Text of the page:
Finishing the Precious Blood

Last Sunday I experienced again an event that made me wonder if there is a rule of thumb regarding drinking from the chalice.

On receiving the chalice and starting to drink, I noticed that there was very little of the precious blood left. Not wanting to deprive those behind me, I took a teeny, tiny sip and moved on. Returning to my seat and kneeling, I watched dozens of folks continue to receive from that chalice. I strongly doubt that there was any kind of miraculous replenishment, so each of these people had to be doing no more than touching the blood to their lips. I realize that if everyone drank half of the remaining contents that, theoretically, we’d never run out. :smiley: But the real world is another matter.

At what point does one simply finish the chalice? When the blood is a dime-sized circle? A few drops? A drop? Never?

As a licenced Eucharistic Minister, I’ve noticed that bird-sipping is quite common.

Unless there’s a person who can’t (or doesn’t) receive Holy Communion under the form of bread, you’re not depriving anyone of anything by finishing the Precious Blood, just like we’re not being deprived of anything when the Chalice is simply not conceded to us (as was the case for centuries).

But as for “protocol” on when to finish the Precious Blood, I would probably do it when there was so little left that I would consider just letting it touch my lips rather than actually “drink” any of it.

Licensed? You gotta have a license? :smiley: Best to use “EMHC” too around here, otherwise threads tend to be derailed.

I like the term “bird-sipping” LOL.

But to address the OP, it seems to me to be a matter of communicants not wanting to be the last, perhaps out of a matter of courtesy and wanting to leave some for others.

There is some point, though, where it seems like they’re almost going through the motions and really don’t receive any consecrated wine.

As an EME as we call 'em in our parish (EMHC for those who are concerned about terminology), when I’m distributing the cup, when it looks like a reasonable effort won’t get the communicant any wine, that’s when it’s time to finish up. Granted, there’s always at least a drop or two in the bottom, but I don’t want any overzealous person tipping the chalice straight up and tapping on the bottom. :wink:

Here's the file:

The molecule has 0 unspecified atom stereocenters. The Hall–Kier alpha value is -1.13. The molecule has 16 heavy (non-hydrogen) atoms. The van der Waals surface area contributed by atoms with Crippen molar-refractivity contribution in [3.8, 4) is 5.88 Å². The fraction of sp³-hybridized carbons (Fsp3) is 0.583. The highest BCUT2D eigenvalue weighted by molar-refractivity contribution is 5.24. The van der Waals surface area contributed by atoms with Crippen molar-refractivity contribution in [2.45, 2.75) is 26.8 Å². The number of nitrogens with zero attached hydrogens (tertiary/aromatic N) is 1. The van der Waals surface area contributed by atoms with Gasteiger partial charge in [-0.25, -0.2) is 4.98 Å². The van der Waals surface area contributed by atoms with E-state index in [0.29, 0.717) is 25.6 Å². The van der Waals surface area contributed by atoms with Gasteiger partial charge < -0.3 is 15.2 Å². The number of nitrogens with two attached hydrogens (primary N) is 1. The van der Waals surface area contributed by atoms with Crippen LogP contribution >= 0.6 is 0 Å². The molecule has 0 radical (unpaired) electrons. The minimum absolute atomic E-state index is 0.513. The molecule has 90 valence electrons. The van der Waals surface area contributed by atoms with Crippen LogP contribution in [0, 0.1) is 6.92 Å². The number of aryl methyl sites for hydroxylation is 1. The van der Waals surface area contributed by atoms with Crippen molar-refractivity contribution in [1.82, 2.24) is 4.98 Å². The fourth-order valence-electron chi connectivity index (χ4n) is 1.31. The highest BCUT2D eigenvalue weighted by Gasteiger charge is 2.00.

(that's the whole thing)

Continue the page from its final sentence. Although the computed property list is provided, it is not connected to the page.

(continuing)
So my plan to begin carrying a straw is probably out of the question as well. Drat. :mad:

Well, we aren’t commanded to “take and sip”. :smiley:

[quote="newbie2]I don’t want any overzealous person tipping the chalice straight up and tapping on the bottom.
[/quote]

OMG, that’s hysterical!! I think I’d be between freezing completely and absolute laughter if I saw someone tip the chalice and tap the bottom like a movie theater cup.
Watchman, make it one of those crazy straws with all the loops. I’m sure that wouldn’t be a big problem. :wink:

I’ve seen the laity finish off the contents of a chalice before and the EM simply took the chalice back. Those in line to receive the Precious Blood simply moved to another chalice holder.

Only the priest is the Eucharistic Minister.
Lay people who distribute are Extraordinary Ministers of Holy Communion. They are NOT Eucharistic Ministers.

Perhaps you missed post #4. :smiley:

EMOHC aren’t licensed they are Commissioned.:twocents:

It’s called a fistula, and it must be made of precious metal and undergo an ablution after use.

As far as I know, EMHC is an exclusively Roman Rite term. I’ve certainly never heard it used in an Anglican context.

I definitely have a copy of my licence from the bishop around here somewhere.

A few drops the chalice should be finished and removed to the altar or table for the priest or deacon to purify. There is no point in having an (for all practical purposes) an empty chalice being presented to communicants.

:o

:o

Looks like Newbie was right. :rolleyes:

In the Catholic Church we are commissioned. I have a card with the date of my commissioning from my Bishop.

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